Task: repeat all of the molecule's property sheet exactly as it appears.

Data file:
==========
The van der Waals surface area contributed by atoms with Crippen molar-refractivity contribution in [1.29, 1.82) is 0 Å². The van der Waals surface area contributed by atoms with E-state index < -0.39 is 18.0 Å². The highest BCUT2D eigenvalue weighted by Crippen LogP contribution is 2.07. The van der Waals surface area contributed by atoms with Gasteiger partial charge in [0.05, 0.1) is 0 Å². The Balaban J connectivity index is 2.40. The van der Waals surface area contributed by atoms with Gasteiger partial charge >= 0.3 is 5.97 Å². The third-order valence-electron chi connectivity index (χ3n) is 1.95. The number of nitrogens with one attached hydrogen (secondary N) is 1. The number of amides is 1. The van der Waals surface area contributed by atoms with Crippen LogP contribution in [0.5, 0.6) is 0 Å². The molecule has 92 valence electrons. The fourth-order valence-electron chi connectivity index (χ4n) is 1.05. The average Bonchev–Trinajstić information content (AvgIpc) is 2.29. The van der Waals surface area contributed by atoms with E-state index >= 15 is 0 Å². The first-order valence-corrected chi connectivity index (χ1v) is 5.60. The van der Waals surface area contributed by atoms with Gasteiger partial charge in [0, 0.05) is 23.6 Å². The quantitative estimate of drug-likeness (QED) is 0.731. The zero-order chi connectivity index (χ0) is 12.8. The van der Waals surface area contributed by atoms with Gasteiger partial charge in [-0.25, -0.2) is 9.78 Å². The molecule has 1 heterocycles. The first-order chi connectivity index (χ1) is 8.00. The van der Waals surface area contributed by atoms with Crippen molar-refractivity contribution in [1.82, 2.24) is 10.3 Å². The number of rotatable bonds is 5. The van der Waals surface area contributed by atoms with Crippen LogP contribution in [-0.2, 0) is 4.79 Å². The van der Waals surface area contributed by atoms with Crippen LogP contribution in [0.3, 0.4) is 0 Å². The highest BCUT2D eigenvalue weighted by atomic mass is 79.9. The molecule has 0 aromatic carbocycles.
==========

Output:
The van der Waals surface area contributed by atoms with Crippen molar-refractivity contribution in [1.29, 1.82) is 0 Å². The van der Waals surface area contributed by atoms with E-state index < -0.39 is 18.0 Å². The highest BCUT2D eigenvalue weighted by Crippen LogP contribution is 2.07. The van der Waals surface area contributed by atoms with Gasteiger partial charge in [0.05, 0.1) is 0 Å². The Balaban J connectivity index is 2.40. The van der Waals surface area contributed by atoms with Gasteiger partial charge >= 0.3 is 5.97 Å². The third-order valence-electron chi connectivity index (χ3n) is 1.95. The number of nitrogens with one attached hydrogen (secondary N) is 1. The number of amides is 1. The van der Waals surface area contributed by atoms with Crippen LogP contribution in [0.5, 0.6) is 0 Å². The molecule has 92 valence electrons. The fourth-order valence-electron chi connectivity index (χ4n) is 1.05. The average Bonchev–Trinajstić information content (AvgIpc) is 2.29. The van der Waals surface area contributed by atoms with E-state index >= 15 is 0 Å². The first-order valence-corrected chi connectivity index (χ1v) is 5.60. The van der Waals surface area contributed by atoms with Gasteiger partial charge in [0, 0.05) is 23.6 Å². The quantitative estimate of drug-likeness (QED) is 0.731. The zero-order chi connectivity index (χ0) is 12.8. The van der Waals surface area contributed by atoms with Gasteiger partial charge in [-0.25, -0.2) is 9.78 Å². The molecule has 1 heterocycles. The first-order chi connectivity index (χ1) is 8.00. The van der Waals surface area contributed by atoms with Crippen molar-refractivity contribution in [1.82, 2.24) is 10.3 Å². The number of rotatable bonds is 5. The van der Waals surface area contributed by atoms with Crippen LogP contribution in [-0.2, 0) is 4.79 Å². The van der Waals surface area contributed by atoms with Crippen LogP contribution in [0.3, 0.4) is 0 Å². The highest BCUT2D eigenvalue weighted by atomic mass is 79.9. The molecule has 0 aromatic carbocycles.